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Welcome to the kids sleep show, where we help tired parents from around the world to get their children to fall asleep independently, sleep through the night and build healthy sleep habits for Life. I’m your host, Courtney Zentz. Now let’s sleep together.
All right, I’m so excited to be joined today by Angela Stewart. She is an awesome member of the Slumber squad here at Tiny transitions. She has worked with the team for almost two years now as our resident toddler expert. So I’m gonna allow her a chance to say hello, introduce herself. And we’re going to talk to you today all about toddlers, boundaries, consequences and how to get that toddler to sleep well. So Angela, Hello, and thank you so much for joining me today. Thank you, Courtney. I’m so excited to be here. I love being part of the tiny transitions lumber squat. I am
Angela Stewart, as we said, and I live in Austin, Texas. I am a pediatric sleep specialist. But I do specialize in toddlers. It’s the you know, the My Favorite age group to work with.
So I work with people all around Texas and virtually around the world. I mean, you pretty much you can get me anywhere. As long as we’re able to communicate, you’re able to work with me. But toddlers are my specialty. So yeah, I love this. I actually came to be a sleep specialist because I had struggles with my first my my son when he was born. He’s seven now. And thank goodness, he is a fabulous sleeper. But before he became a fabulous sleeper, I was a tired, stressed out Mom, I have three boys. And you know, thank goodness, I figured out how to handle sleep with my first because I was able to have two more. But those first six months were rough and working with the specialists is what basically changed my life. So I highly recommend it not just because I am one, but because I actually used one and it was life changing? Well, I think it’s overwhelming, right? For parents, I think some parents feel a sense of guilt. Right? Gosh, I let this go on for weeks, months years too long. Sometimes they feel a sense of, you know, questioning whether it’s going to work frankly, right. I mean, you You are the toddler expert, but we work with kids as Do you from birth, right, shaping good sleep, fixing some things, you know, from an infancy standpoint that might have creeped in. And with toddlers, it’s a lot around boundaries. And so, you know, I think that parents struggle with sometimes getting a spouse’s buy in to, you know, to fixing things, sometimes with their own mental block thinking that they don’t deserve the help or that it’s sort of a, you know, just a rite of passage, right to be a parent who’s tired, and it is what it is. And, you know, I think one of the things here especially that we’ve always really focused on is that everybody deserves good sleep. And so, you know, what I want to talk about today would be really specific to toddlers and how we categorize toddlers because I think parents look at a toddler as like, oh, three or four years old, but in the sleep world, but like, like, what age? Would you say a child is actually, in the sleep world considered a toddler now, they may still be in the crib, but they have the mind of being able to make some decisions. So why don’t we talk a little bit about that first, like, tell us a little bit about the age in which we would kind of consider kids to be a toddler mindset and what the difference is between an infant and a toddler in the world of sleep? Yeah, yeah. So I would say around like 18 months is pretty much when they began to come a toddler once they kind of like started getting that little independence of like, starting to walk and, you know, like the kind of talking a little bit, kind of sort of makes them a toddler. And infant is basically from four months to about 17 months, you know, just give or take, it’s just, it all really depends on the kid. But that’s kind of like what an infant is. And around there like before that you’re really like focusing on really teaching them how to sleep. Once you get to get to get to be bothered, they they know how to sleep, they’ve been, you know, they’ve been on this planet for, you know, over a year. So they know how to sleep. And it mostly becomes they’re just testing those boundaries. They’re like, they’ve got those little personalities that are starting to come out. They’ve got like, oh, I have these habits that I’ve already created. And I those are those things that those are things I like, I like those things, like I want to keep those things, you know, your parents, you’ve really kind of ingrained in them, like, you know, these things, this is what they expect that those expectations and they’re starting to understand, you know, how they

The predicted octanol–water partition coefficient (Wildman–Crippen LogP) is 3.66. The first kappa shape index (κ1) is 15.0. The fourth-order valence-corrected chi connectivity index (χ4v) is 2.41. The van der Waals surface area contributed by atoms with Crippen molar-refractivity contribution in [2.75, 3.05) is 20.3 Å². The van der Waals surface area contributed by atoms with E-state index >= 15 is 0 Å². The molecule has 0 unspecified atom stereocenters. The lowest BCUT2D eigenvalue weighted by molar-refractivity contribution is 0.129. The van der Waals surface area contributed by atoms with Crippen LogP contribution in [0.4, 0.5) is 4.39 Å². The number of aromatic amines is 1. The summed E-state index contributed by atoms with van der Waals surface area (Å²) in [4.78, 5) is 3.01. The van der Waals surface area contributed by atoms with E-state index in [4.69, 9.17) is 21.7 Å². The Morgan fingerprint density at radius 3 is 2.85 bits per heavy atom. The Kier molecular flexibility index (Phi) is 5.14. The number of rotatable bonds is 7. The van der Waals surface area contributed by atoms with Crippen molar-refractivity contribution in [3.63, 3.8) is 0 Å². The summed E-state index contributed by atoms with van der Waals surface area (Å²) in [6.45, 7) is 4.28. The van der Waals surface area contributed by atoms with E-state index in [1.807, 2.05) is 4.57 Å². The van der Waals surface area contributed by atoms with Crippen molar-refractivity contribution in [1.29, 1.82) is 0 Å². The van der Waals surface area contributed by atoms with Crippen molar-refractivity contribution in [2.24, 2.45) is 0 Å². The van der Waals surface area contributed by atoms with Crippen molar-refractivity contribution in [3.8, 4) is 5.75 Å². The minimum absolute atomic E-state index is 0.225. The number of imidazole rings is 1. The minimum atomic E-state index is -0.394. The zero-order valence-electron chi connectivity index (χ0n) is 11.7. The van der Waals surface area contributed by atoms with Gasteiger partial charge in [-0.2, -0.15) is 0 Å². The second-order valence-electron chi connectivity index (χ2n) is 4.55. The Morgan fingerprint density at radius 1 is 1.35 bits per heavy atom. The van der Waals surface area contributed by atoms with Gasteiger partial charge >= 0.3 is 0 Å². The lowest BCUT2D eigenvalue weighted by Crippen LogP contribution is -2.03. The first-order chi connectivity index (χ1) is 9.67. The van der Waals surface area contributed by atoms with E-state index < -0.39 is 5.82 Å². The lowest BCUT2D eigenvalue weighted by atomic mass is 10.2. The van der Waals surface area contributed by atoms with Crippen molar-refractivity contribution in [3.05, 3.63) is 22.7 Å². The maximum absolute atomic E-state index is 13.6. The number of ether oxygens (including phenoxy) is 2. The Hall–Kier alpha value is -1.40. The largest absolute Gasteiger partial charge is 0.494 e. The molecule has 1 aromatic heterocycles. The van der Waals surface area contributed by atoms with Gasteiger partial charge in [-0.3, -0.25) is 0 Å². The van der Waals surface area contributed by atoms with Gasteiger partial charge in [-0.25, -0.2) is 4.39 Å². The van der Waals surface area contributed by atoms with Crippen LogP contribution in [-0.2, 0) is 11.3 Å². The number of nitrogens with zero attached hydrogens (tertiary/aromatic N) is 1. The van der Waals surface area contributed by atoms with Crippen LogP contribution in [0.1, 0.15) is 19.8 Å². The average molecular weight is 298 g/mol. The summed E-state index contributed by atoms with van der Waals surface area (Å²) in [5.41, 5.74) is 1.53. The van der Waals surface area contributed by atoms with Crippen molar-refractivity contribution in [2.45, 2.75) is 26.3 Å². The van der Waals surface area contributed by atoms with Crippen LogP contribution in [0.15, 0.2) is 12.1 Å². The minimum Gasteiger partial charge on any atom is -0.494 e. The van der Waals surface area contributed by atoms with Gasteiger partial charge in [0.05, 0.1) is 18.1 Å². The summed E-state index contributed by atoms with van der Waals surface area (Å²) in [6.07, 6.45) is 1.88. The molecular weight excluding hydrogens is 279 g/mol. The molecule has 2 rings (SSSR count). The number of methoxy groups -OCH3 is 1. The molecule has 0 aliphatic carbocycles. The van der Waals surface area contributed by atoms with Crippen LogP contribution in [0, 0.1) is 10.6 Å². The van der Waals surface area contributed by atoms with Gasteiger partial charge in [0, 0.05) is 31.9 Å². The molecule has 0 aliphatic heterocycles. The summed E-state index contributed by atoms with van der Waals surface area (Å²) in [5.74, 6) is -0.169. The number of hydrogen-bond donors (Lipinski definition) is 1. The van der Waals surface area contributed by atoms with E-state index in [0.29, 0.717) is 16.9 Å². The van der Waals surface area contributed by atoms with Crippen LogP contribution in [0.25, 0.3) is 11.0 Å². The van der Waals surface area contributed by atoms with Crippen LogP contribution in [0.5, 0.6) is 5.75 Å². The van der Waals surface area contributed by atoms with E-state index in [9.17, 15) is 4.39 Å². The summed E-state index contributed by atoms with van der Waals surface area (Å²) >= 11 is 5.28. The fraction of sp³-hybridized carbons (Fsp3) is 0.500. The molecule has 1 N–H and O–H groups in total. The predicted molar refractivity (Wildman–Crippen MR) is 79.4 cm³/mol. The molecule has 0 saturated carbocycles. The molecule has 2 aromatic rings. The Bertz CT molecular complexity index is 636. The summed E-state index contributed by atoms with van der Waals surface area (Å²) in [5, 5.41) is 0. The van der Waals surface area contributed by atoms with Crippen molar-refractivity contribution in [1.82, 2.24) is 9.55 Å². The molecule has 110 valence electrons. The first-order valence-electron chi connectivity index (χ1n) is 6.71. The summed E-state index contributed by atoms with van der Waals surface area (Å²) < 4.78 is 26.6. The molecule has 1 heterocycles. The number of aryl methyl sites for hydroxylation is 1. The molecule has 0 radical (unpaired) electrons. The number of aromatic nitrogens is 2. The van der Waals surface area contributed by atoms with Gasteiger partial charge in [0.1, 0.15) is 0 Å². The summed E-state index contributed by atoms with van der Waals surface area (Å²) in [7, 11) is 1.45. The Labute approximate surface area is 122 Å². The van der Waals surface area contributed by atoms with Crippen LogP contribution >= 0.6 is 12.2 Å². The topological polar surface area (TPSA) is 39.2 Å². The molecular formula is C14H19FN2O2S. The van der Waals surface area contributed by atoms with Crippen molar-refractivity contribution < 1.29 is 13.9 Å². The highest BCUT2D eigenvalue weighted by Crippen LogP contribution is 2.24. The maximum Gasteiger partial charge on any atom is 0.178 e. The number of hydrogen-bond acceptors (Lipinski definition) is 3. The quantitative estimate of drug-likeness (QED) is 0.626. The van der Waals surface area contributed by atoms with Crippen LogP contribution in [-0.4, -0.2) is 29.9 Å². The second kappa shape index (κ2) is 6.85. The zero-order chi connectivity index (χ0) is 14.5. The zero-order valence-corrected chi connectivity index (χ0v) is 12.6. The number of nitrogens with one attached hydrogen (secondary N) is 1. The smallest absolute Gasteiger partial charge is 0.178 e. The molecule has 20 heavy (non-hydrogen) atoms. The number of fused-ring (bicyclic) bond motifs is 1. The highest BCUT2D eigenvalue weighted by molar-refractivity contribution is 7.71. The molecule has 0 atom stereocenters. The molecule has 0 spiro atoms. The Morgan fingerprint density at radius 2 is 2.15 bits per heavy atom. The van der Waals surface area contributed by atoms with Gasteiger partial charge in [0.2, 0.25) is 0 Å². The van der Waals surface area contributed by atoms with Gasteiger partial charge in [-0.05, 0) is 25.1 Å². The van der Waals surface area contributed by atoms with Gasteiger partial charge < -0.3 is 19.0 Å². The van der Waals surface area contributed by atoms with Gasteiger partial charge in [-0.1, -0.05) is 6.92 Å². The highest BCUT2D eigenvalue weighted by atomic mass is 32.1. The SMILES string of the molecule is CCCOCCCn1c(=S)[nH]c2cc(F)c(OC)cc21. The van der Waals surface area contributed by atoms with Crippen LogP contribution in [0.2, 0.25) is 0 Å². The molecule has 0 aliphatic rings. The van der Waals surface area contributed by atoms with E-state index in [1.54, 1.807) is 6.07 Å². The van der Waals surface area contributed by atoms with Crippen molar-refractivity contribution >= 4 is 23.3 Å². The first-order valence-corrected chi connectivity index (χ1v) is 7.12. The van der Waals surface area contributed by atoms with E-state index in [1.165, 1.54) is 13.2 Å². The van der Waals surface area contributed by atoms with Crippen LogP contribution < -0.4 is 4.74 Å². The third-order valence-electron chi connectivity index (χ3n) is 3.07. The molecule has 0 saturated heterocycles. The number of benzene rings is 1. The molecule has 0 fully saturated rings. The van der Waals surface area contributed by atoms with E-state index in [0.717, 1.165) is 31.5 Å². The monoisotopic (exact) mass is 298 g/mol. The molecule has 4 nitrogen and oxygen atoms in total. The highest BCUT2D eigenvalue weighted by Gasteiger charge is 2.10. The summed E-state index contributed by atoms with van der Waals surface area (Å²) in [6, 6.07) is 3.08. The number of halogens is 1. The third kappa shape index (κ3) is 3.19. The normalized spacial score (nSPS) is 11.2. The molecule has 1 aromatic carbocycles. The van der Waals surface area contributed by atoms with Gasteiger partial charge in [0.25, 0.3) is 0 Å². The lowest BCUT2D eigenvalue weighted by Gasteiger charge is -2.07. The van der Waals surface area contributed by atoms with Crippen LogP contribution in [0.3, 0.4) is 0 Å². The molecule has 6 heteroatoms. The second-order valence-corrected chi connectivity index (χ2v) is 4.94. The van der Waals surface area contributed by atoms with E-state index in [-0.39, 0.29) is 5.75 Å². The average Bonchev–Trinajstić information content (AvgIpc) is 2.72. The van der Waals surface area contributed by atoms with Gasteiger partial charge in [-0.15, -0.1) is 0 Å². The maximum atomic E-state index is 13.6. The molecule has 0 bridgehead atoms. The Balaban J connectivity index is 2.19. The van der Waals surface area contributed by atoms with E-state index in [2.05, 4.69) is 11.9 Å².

work. And they understand like, Oh, if I do this, you know, if I do this, like, Oh, this is gonna happen. And you know, I’ve like this, you know, like, this is what I want kind of thing, you know, reaction action and reaction is what they’re, you know, they’re at that age and they’re starting to really understand that and we don’t give them enough credit. I find that like